Hickock Boardman Benefits

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Financial Wellness: A Key Component to Employee Wellbeing

It’s the holiday season, and with total holiday sales expected to exceed $1 trillion, you can expect consumers to feel the pinch when their credit card bills arrive in January. According to the Employee Financial Wellness Survey from PricewaterhouseCoopers (PwC), which tracks the financial wellbeing of full-time employed U.S. adults across the country, “many employees never fully regained stable footing” after the Great Recession. In fact, 52% of employees are stressed about their finances, with 45% saying that financial matters top the list of stressors in their lives, well above jobs (20%), health (15%) or relationships (15%). Not surprisingly, employees report that this stress has significant impacts:

When employees were asked what would most help them achieve their future financial goals, “lower health care costs” ranked second behind “better job security”. These facts point to a clear relationship between financial stressors and health care costs – indicating that lowering health care costs would lessen financial stressors on employees which in turn could improve financial wellness and employee health and productivity.

Here are some thoughts on how you can promote financial wellness in your organization:

Create a culture of caring. Only 44% of employees believe their employer cares about their financial wellbeing. Importantly, a large majority of Millennials (77%) and GenXers (73%) stated they are likely to be attracted to another company that cares more about their financial wellbeing. Culture matters and employees value a genuine interest in their financial wellbeing by their employers.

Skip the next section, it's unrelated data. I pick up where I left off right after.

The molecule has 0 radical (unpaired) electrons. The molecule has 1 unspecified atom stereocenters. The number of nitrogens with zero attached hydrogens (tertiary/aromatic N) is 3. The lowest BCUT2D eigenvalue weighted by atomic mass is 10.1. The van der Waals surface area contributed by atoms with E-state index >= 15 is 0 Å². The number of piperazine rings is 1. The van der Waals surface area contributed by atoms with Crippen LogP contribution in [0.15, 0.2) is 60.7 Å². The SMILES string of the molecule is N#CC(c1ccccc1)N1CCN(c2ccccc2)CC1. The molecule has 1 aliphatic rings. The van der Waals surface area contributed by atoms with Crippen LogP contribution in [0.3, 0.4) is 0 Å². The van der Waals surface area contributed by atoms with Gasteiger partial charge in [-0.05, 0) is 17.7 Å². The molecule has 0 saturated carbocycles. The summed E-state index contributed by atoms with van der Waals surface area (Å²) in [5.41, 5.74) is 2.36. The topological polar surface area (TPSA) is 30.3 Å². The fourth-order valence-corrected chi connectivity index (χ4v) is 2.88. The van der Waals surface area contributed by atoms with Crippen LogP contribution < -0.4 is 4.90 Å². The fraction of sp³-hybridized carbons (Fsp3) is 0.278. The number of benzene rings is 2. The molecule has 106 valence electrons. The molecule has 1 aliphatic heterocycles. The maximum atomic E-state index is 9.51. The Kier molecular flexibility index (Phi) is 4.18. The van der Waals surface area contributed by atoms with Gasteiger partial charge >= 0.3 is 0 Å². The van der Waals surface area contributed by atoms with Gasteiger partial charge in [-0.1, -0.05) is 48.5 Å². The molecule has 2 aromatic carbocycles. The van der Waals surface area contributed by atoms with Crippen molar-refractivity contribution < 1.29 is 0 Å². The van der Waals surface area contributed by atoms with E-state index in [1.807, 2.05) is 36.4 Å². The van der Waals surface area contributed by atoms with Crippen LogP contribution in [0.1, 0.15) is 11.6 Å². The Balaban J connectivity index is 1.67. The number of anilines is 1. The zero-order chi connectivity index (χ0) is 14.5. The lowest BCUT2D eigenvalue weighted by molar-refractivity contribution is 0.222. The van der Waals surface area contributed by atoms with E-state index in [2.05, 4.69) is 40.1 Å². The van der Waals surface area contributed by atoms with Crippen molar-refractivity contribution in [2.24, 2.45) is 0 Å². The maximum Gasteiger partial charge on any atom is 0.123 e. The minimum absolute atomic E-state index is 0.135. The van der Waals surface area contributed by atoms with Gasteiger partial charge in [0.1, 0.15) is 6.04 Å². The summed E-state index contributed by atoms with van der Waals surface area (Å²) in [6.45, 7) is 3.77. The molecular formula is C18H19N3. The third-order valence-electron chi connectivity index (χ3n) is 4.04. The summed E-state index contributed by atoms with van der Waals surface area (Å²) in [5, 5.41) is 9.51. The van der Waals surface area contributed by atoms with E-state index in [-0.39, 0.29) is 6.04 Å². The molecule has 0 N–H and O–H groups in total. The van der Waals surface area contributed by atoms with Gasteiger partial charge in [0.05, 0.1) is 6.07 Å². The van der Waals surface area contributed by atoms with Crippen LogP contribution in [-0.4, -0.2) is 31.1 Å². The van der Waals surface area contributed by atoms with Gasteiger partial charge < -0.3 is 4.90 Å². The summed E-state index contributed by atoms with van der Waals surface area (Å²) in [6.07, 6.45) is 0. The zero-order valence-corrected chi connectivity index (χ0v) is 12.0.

Create smart health care consumers. Most consumers of health care services do not take an active role in understanding what they are paying for or how to maximize their health care dollars. For example, more than half of all employees with health insurance are covered by a high or mid-deductible health care plan, yet only 38% of those with a high or mid-deductible plan contribute to a Health Savings Account. Encouraging participation in HSAs, and providing access to price transparency tools which allow consumers to comparison shop for services empowers employees to take control and make informed choices.

Continuous Education. Offer workshops, webinars and online tools on topics such as budgeting, debt elimination and retirement planning. These types of educational services are often free or low cost offerings from an employers’ benefit partners. Offering these services not only makes smarter financial consumers but also demonstrates an employer’s commitment to their employees’ financial wellbeing.

We encourage employers to integrate financial wellness into their overall organizational wellness strategy and continuously assess and refine that strategy to ensure it is adequately addressing employees’ needs and supporting the organizations’ goals.